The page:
The Axon 20 5G also sports an under-the-display fingerprint sensor - and ZTE says that it includes an "under-the-OLED" sound, which could mean that the OLED acts as a speaker membrane (in a similar way to LG's Crystal Sound Technology), but it is not clear exactly.
Samsung recently announced the Galaxy Note 20 Ultra smartphone, with a 6.9-inch 1440x3088 Dynamic AMOLED with an LTPO backplane. The display supports a refresh rate of 120Hz at Full-HD resolution and 60Hz at QHD. The Galaxy Note family will ship on August 21 2020.
The display measurements experts at DisplayMate tested a Note 20 Ultra phone, and reports that Samsung again improved its OLED display performance (it "raises the bar significantly higher", in fact) and this high performance display will be the competitive baseline for all upcoming smartphone displays.
The first display you can see in the video is a 49-inch wide (32:9) 3840x1080 240Hz AMOLED gaming monitor display, that features a brightness of 150 nits (500 nits peak) and a 95% DCI-P3 color gamut.
Samsung Display announced a new OLED technology, called Adaptive Frequency that enables variable refresh rate in AMOLED displays - ranging from 10Hz to 120Hz. Running OLEDs at low refresh rates when possible can reduce the power consumption of the display (over all applications) by up to 22%.
This new display technology was applied for the first time in the Galaxy Note20 Ultra 5G smartphone, announced earlier this month, with its 6.9-inch 1440x3088 Dynamic AMOLED.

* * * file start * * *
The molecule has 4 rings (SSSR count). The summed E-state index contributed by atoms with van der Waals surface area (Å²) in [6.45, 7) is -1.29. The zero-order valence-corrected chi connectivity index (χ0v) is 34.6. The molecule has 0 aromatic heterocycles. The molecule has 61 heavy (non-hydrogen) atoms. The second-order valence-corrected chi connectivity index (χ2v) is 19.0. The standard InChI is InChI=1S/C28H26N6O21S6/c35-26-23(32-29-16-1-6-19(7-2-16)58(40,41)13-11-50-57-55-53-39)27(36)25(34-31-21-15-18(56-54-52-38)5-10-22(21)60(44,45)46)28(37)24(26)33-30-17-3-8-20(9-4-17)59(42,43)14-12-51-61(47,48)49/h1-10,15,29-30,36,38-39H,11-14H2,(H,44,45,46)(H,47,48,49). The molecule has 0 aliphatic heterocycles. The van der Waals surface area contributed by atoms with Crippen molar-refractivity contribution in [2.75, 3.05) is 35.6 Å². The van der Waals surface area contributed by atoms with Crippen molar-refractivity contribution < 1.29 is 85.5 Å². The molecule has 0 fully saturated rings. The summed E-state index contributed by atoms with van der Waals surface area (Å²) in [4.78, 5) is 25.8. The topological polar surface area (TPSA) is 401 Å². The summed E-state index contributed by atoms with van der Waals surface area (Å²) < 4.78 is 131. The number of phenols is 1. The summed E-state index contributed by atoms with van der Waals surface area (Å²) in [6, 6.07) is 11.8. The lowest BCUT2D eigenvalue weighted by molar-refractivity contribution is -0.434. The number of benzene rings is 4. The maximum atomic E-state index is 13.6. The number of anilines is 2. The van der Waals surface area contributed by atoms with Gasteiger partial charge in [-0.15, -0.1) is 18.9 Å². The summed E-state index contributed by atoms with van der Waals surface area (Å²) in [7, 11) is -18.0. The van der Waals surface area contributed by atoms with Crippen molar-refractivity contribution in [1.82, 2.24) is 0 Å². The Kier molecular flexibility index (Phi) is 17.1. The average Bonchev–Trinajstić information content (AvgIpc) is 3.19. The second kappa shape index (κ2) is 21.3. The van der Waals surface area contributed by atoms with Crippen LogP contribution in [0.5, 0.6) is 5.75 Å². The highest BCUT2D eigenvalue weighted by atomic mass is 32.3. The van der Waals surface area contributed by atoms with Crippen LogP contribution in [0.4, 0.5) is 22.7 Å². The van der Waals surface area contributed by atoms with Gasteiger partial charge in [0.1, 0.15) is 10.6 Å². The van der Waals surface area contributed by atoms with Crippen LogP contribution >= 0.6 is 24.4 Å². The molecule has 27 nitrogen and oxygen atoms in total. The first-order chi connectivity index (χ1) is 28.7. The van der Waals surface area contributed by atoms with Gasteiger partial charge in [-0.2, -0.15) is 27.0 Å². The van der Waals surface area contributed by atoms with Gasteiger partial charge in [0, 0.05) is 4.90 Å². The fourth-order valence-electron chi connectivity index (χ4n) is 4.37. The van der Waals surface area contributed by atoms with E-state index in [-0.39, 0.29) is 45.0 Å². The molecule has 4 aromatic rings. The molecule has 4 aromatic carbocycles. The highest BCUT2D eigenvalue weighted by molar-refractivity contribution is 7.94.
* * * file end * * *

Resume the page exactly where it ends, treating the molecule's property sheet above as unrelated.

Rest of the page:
Samsung announced several new OLED devices yesterday. We'll start with the new Galaxy Note 20 which sports a 6.7-inch 1080x2400 HDR10+ Super AMOLED Plus display (which could mean this is an RGB display, not a Pentile one). The Galaxy Note 20 Ultra has a larger 6.9-inch 1440x3088 Dynamic AMOLED. The display supports a refresh rate of 120Hz at Full-HD resolution and 60Hz at QHD. According to the Elec in Korea, the Note 20 Ultra display has an LTPO backplane (which Samsung calls HOP).
Next up is the company's 2nd generation Galaxy Z Fold 2 that is an update to the original fold with a larger internal foldable display at 7.6" 1768x2208 HDR10+ 120Hz Dynamic AMOLED and also a larger 6.23" 816x2260 Super AMOLED cover display. The Fold 2 also improves the hinge design and sports an ultra-thin-glass cover (like the Galaxy Z Flip).
Earlier this year, reports from Korea suggested that Samsung Electronics is looking to order some OLED panels from China's BOE - including for its flagship S21 smartphone to be announced later this year.
A new report from Korea's DDaily suggests that BOE failed to pass Samsung's display quality test. Samsung Electronics is likely to retain Samsung Display (partly owned by SE) as an exclusive AMOLED supplier for its 2020-2021 smartphones.